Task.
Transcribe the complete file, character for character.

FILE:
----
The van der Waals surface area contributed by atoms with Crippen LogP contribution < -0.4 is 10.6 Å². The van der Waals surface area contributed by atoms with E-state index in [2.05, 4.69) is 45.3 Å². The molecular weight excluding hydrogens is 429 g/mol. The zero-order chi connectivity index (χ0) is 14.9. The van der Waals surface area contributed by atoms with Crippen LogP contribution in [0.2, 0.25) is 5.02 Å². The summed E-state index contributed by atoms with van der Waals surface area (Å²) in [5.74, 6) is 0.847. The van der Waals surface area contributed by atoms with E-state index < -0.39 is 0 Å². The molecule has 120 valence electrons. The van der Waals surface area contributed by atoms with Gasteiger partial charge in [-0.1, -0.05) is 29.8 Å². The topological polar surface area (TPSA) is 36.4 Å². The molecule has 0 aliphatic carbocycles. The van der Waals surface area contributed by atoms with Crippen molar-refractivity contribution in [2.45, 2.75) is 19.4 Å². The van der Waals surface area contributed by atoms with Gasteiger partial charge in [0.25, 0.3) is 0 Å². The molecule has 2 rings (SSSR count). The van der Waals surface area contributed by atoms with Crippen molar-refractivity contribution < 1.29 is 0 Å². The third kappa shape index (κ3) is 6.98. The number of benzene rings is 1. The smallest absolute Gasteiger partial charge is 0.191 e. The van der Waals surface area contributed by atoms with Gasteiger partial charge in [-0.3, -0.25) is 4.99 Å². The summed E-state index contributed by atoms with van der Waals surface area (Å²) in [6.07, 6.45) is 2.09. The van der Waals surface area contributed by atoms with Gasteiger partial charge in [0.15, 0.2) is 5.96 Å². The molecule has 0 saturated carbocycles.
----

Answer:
The van der Waals surface area contributed by atoms with Crippen LogP contribution < -0.4 is 10.6 Å². The van der Waals surface area contributed by atoms with E-state index in [2.05, 4.69) is 45.3 Å². The molecular weight excluding hydrogens is 429 g/mol. The zero-order chi connectivity index (χ0) is 14.9. The van der Waals surface area contributed by atoms with Crippen LogP contribution in [0.2, 0.25) is 5.02 Å². The summed E-state index contributed by atoms with van der Waals surface area (Å²) in [5.74, 6) is 0.847. The van der Waals surface area contributed by atoms with E-state index < -0.39 is 0 Å². The molecule has 120 valence electrons. The van der Waals surface area contributed by atoms with Gasteiger partial charge in [-0.1, -0.05) is 29.8 Å². The topological polar surface area (TPSA) is 36.4 Å². The molecule has 0 aliphatic carbocycles. The van der Waals surface area contributed by atoms with Crippen molar-refractivity contribution in [2.45, 2.75) is 19.4 Å². The van der Waals surface area contributed by atoms with Gasteiger partial charge in [0.25, 0.3) is 0 Å². The molecule has 2 rings (SSSR count). The van der Waals surface area contributed by atoms with Crippen molar-refractivity contribution < 1.29 is 0 Å². The third kappa shape index (κ3) is 6.98. The number of benzene rings is 1. The smallest absolute Gasteiger partial charge is 0.191 e. The van der Waals surface area contributed by atoms with Gasteiger partial charge in [-0.3, -0.25) is 4.99 Å². The summed E-state index contributed by atoms with van der Waals surface area (Å²) in [6.07, 6.45) is 2.09. The van der Waals surface area contributed by atoms with Gasteiger partial charge in [0.15, 0.2) is 5.96 Å². The molecule has 0 saturated carbocycles.